I’ll never forget the first time someone told me that I was an inspiration.
It was a couple of months after being attacked. I was still in bad shape. I was living in a hotel room in Anchorage with my parents, brother, and dog. I had nurses visiting daily, treating wounds, administering IV antibiotics, and caring for my tracheotomy site. I still had stubborn, open wounds in the middle of my forehead, between my displaced eye sockets, that wouldn’t stay closed no matter how many times they were stitched. I was doing daily trips to the hyperbaric oxygen chamber to breathe pure oxygen through my tracheotomy while lounging with my brother in a large metal cylinder pressurized to three times atmospheric pressure. This was to promote healing and ward off further infection since I had already contracted MRSA, a form of resilient staph infection on the titanium plates in my head.
I was still trying to comprehend what had happened, but mostly I was still in survival mode, and just trying to make it through what each day required of me. So, when this nice lady told me I was an inspiration, I was caught off guard. Then, I began having an emotional reaction.
“I’m so glad that my misfortune is such an inspiration for you,” I thought to myself.
“I’m so happy that my pain and suffering and the loss of my vision is such a great thing for you.” Her perspective really angered me. I wasn’t ready in any way to see my attack as a positive thing. The idea that this was a positive for someone else made my stomach turn with disgust.
However, even though I never saw or spoke with this lady again, she became a teacher of mine. She became an integral part of my healing journey. Her words stuck with me intensely for several days. After my initial reaction, I began to think about what she really meant.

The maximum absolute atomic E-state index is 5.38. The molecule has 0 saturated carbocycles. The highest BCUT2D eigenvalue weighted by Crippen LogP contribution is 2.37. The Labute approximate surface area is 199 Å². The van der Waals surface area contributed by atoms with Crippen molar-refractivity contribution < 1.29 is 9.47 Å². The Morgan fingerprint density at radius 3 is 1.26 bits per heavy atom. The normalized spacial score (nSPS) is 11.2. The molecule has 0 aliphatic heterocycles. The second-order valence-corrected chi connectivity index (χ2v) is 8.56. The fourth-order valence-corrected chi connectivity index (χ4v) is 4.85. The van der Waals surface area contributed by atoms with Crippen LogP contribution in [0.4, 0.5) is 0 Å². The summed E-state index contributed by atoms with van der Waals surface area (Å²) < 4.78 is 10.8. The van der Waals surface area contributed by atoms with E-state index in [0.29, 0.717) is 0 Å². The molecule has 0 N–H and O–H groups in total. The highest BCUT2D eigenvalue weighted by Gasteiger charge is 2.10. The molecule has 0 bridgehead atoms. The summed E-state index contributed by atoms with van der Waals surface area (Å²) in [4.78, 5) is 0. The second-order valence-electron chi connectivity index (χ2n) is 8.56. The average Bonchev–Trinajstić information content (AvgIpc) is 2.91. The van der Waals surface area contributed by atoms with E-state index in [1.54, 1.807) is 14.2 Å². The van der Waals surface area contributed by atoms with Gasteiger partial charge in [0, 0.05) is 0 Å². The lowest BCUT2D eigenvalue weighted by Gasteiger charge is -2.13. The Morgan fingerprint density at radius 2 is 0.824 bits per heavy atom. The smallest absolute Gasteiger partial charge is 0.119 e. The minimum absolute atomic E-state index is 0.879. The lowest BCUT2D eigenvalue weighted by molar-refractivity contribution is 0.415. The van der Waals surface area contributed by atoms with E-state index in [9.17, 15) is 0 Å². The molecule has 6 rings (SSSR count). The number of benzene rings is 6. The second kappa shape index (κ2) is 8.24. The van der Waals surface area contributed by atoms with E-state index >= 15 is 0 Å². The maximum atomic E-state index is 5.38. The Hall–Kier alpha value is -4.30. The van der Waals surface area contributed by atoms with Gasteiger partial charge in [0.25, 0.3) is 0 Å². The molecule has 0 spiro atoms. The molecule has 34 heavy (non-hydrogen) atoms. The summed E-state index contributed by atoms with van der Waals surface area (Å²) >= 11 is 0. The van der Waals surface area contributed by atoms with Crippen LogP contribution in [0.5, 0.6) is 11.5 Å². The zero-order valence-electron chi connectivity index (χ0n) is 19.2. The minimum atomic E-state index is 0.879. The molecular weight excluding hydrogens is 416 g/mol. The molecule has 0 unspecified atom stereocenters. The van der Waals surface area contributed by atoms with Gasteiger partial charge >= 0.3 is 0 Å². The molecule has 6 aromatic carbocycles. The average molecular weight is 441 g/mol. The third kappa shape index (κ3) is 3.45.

“Why am I an inspiration?” I wondered. It was hard to think of myself as an inspiration, or as anything great at all. “I’m the same person I was just two months ago when I wasn’t an inspiration to anyone.” What is it about being blinded and nearly killed by a bear that makes a person inspiring?
“Is this some kind of irrational social phenomena?” I thought. The idea that all a person must do to achieve greatness is to be tragically injured seemed ridiculous and way too easy. All I was doing was lying in bed every day. My life consisted of moving from one medical procedure and surgery to the next. I had no control over anything. I had to surrender my dignity, and allow the nurses and doctors complete access to every part of my body at any time of the day or night. One common procedure would cause me to vomit into my mouth, which was wired shut leaving no way to evacuate the putrid mess. Even though the procedures were invasive, and often caused incredible pain and discomfort, I knew it was in my best interest to surrender myself into the hands of those who were caring for me.
I was certain I was not an inspiration. However, I began thinking about how people were going to have their own thoughts about what happened to me. People will have their versions of the facts, and their perspectives about me and about how I deal with this turn of events in my life. I realized that I had no control over this either. I had no control over much of anything. So, I learned to surrender to this as well. I began practicing acceptance. As a survival strategy, acceptance is a powerful tool. I had to accept that there were those who felt they knew what I was going through, even when their words made it clear they didn’t. I had to accept that people were saying and reporting in the news that I had thrown beer cans at the bear, or that somehow I deserved or could have prevented getting attacked. I had to accept that I was now blind even though I didn’t really know what that meant for my future. Once I had that perspective, being called an inspiration didn’t seem so bad.